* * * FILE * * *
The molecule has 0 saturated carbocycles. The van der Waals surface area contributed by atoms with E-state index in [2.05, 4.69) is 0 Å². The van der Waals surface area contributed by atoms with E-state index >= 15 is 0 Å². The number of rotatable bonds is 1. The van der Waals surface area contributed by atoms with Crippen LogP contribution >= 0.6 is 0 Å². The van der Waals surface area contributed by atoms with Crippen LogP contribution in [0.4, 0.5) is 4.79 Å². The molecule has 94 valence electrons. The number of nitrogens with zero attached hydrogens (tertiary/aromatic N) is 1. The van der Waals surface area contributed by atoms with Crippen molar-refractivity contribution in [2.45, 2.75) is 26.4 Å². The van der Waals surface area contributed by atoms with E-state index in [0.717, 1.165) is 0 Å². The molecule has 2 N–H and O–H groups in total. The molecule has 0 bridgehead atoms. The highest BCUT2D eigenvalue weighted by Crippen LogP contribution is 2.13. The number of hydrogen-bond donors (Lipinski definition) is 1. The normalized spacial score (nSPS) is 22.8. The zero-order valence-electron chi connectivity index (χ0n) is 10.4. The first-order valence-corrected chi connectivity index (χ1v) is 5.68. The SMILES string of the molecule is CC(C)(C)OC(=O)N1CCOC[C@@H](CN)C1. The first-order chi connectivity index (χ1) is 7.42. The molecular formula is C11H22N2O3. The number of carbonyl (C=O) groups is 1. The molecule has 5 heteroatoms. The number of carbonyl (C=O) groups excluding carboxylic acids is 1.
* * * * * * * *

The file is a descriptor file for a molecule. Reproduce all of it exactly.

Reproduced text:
The molecule has 0 saturated carbocycles. The van der Waals surface area contributed by atoms with E-state index in [2.05, 4.69) is 0 Å². The van der Waals surface area contributed by atoms with E-state index >= 15 is 0 Å². The number of rotatable bonds is 1. The van der Waals surface area contributed by atoms with Crippen LogP contribution >= 0.6 is 0 Å². The van der Waals surface area contributed by atoms with Crippen LogP contribution in [0.4, 0.5) is 4.79 Å². The molecule has 94 valence electrons. The number of nitrogens with zero attached hydrogens (tertiary/aromatic N) is 1. The van der Waals surface area contributed by atoms with Crippen molar-refractivity contribution in [2.45, 2.75) is 26.4 Å². The van der Waals surface area contributed by atoms with E-state index in [0.717, 1.165) is 0 Å². The molecule has 2 N–H and O–H groups in total. The molecule has 0 bridgehead atoms. The highest BCUT2D eigenvalue weighted by Crippen LogP contribution is 2.13. The number of hydrogen-bond donors (Lipinski definition) is 1. The normalized spacial score (nSPS) is 22.8. The zero-order valence-electron chi connectivity index (χ0n) is 10.4. The first-order valence-corrected chi connectivity index (χ1v) is 5.68. The SMILES string of the molecule is CC(C)(C)OC(=O)N1CCOC[C@@H](CN)C1. The first-order chi connectivity index (χ1) is 7.42. The molecular formula is C11H22N2O3. The number of carbonyl (C=O) groups is 1. The molecule has 5 heteroatoms. The number of carbonyl (C=O) groups excluding carboxylic acids is 1.